GEOG 1005 - Social Science Techniques I

North Terrace Campus - Semester 1 - 2020

The course aims to provide students with a perspective on the role of social sciences within contemporary society, especially in Australia, and teach a number of fundamental skills which are expected of professional social scientists in the contemporary world. These skills are an important acquisition for students, whether they seek to gain employment in the public and private sectors or to proceed to higher level research within their chosen social discipline. Students of this course should emerge from it with a sound background in the main sources of social science information and data available in Australia, and the major methods of analysing information from these sources. Topics include measurement, exploratory data analysis, descriptive statistics, data collection, hypothesis testing, regression analysis, correlation, and graphical procedures. Computer Workshops provide hands-on training and skills in data analysis. No prior background or knowledge in computing, mathematics or statistics is assumed. The aim is to teach students a range of data analysis techniques and how to interpret the results.

  • General Course Information
    Course Details
    Course Code GEOG 1005
    Course Social Science Techniques I
    Coordinating Unit Geography, Environment and Population
    Term Semester 1
    Level Undergraduate
    Location/s North Terrace Campus
    Units 3
    Contact Up to 3 hours per week
    Available for Study Abroad and Exchange N
    Incompatible GEOG 2132, SOCI 2002, GEST 2100
    Course Description The course aims to provide students with a perspective on the role of social sciences within contemporary society, especially in Australia, and teach a number of fundamental skills which are expected of professional social scientists in the contemporary world. These skills are an important acquisition for students, whether they seek to gain employment in the public and private sectors or to proceed to higher level research within their chosen social discipline. Students of this course should emerge from it with a sound background in the main sources of social science information and data available in Australia, and the major methods of analysing information from these sources. Topics include measurement, exploratory data analysis, descriptive statistics, data collection, hypothesis testing, regression analysis, correlation, and graphical procedures. Computer Workshops provide hands-on training and skills in data analysis. No prior background or knowledge in computing, mathematics or statistics is assumed. The aim is to teach students a range of data analysis techniques and how to interpret the results.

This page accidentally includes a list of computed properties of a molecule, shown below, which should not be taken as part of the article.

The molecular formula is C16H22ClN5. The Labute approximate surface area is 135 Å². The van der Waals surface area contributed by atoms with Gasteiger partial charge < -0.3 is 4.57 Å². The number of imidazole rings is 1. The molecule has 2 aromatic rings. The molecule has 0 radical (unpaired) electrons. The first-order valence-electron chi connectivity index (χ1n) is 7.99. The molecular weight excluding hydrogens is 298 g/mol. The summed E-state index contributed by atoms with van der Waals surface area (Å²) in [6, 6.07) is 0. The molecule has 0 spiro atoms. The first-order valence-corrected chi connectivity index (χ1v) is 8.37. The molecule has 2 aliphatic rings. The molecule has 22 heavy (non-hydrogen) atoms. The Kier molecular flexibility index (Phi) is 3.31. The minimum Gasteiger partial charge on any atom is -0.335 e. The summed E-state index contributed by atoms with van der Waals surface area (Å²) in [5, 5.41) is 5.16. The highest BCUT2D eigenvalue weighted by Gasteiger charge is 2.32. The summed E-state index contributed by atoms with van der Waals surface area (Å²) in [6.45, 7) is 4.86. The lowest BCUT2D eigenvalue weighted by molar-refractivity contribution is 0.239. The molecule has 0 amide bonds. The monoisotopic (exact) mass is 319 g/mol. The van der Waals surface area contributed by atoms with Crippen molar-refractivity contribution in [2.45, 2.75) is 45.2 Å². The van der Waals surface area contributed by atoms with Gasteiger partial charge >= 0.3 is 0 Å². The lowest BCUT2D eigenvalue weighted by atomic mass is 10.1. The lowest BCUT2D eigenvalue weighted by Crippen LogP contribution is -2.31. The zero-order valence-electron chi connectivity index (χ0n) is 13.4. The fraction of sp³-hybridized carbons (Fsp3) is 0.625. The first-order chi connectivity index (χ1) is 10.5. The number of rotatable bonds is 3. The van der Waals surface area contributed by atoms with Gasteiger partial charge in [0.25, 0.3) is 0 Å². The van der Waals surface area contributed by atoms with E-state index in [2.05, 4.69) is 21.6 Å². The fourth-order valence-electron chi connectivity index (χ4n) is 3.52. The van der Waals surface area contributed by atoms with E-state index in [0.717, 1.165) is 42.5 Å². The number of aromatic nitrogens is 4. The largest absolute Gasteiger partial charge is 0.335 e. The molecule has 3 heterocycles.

Course Staff

    Course Coordinator: Associate Professor Yan Tan

    Course Timetable

    The full timetable of all activities for this course can be accessed from Course Planner.

  • Learning Outcomes
    Course Learning Outcomes
    1 Understand basic methods and techniques of data analysis in the social sciences and the ways in which they can be used in research.
    2 Develop skills in analysing and interpreting social, demographic and economic data, such as the Australian Census of Population and Housing, to competently present data by means of tables and graphs.
    3 Perform descriptive statistics, statistical testing, and multiple regress analysis of survey data using SPSS software.
    4 Develop an awareness of the social applications of geographical information systems (GIS) in mapping and interpreting spatial variations in social, demographic and economic data.
    5 Develop skills in selecting the appropriate techniques for various types of data, and presenting results of data analysis with high quality written skills.
    University Graduate Attributes

    This course will provide students with an opportunity to develop the Graduate Attribute(s) specified below:

    University Graduate Attribute Course Learning Outcome(s)
    Deep discipline knowledge
    • informed and infused by cutting edge research, scaffolded throughout their program of studies
    • acquired from personal interaction with research active educators, from year 1
    • accredited or validated against national or international standards (for relevant programs)
    1, 2, 3, 4, 5
    Critical thinking and problem solving
    • steeped in research methods and rigor
    • based on empirical evidence and the scientific approach to knowledge development
    • demonstrated through appropriate and relevant assessment
    1, 2, 3, 5
    Teamwork and communication skills
    • developed from, with, and via the SGDE
    • honed through assessment and practice throughout the program of studies
    • encouraged and valued in all aspects of learning
    2, 3, 4, 5
    Career and leadership readiness
    • technology savvy
    • professional and, where relevant, fully accredited
    • forward thinking and well informed
    • tested and validated by work based experiences
    2, 3, 4
    Intercultural and ethical competency
    • adept at operating in other cultures
    • comfortable with different nationalities and social contexts
    • Able to determine and contribute to desirable social outcomes
    • demonstrated by study abroad or with an understanding of indigenous knowledges